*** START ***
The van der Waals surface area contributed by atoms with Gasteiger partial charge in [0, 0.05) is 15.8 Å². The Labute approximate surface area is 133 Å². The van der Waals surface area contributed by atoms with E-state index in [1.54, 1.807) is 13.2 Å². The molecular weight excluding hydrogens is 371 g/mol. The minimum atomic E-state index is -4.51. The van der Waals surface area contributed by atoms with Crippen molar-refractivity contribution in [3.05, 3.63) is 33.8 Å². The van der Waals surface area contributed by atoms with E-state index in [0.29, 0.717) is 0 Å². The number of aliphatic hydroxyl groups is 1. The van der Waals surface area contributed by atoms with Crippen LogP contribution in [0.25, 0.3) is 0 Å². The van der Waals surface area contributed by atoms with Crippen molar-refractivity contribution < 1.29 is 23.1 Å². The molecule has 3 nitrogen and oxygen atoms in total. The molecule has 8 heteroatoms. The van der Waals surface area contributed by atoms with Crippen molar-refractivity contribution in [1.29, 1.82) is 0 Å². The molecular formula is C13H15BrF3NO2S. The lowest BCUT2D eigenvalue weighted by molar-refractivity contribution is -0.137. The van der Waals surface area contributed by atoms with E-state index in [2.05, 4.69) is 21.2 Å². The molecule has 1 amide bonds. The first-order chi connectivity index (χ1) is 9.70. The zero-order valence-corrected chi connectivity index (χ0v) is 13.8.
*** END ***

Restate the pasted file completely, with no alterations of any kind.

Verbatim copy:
The van der Waals surface area contributed by atoms with Gasteiger partial charge in [0, 0.05) is 15.8 Å². The Labute approximate surface area is 133 Å². The van der Waals surface area contributed by atoms with E-state index in [1.54, 1.807) is 13.2 Å². The molecular weight excluding hydrogens is 371 g/mol. The minimum atomic E-state index is -4.51. The van der Waals surface area contributed by atoms with Crippen molar-refractivity contribution in [3.05, 3.63) is 33.8 Å². The van der Waals surface area contributed by atoms with E-state index in [0.29, 0.717) is 0 Å². The number of aliphatic hydroxyl groups is 1. The van der Waals surface area contributed by atoms with Crippen LogP contribution in [0.25, 0.3) is 0 Å². The van der Waals surface area contributed by atoms with Crippen molar-refractivity contribution < 1.29 is 23.1 Å². The molecule has 3 nitrogen and oxygen atoms in total. The molecule has 8 heteroatoms. The van der Waals surface area contributed by atoms with Crippen molar-refractivity contribution in [1.29, 1.82) is 0 Å². The molecular formula is C13H15BrF3NO2S. The lowest BCUT2D eigenvalue weighted by molar-refractivity contribution is -0.137. The van der Waals surface area contributed by atoms with E-state index in [2.05, 4.69) is 21.2 Å². The molecule has 1 amide bonds. The first-order chi connectivity index (χ1) is 9.70. The zero-order valence-corrected chi connectivity index (χ0v) is 13.8.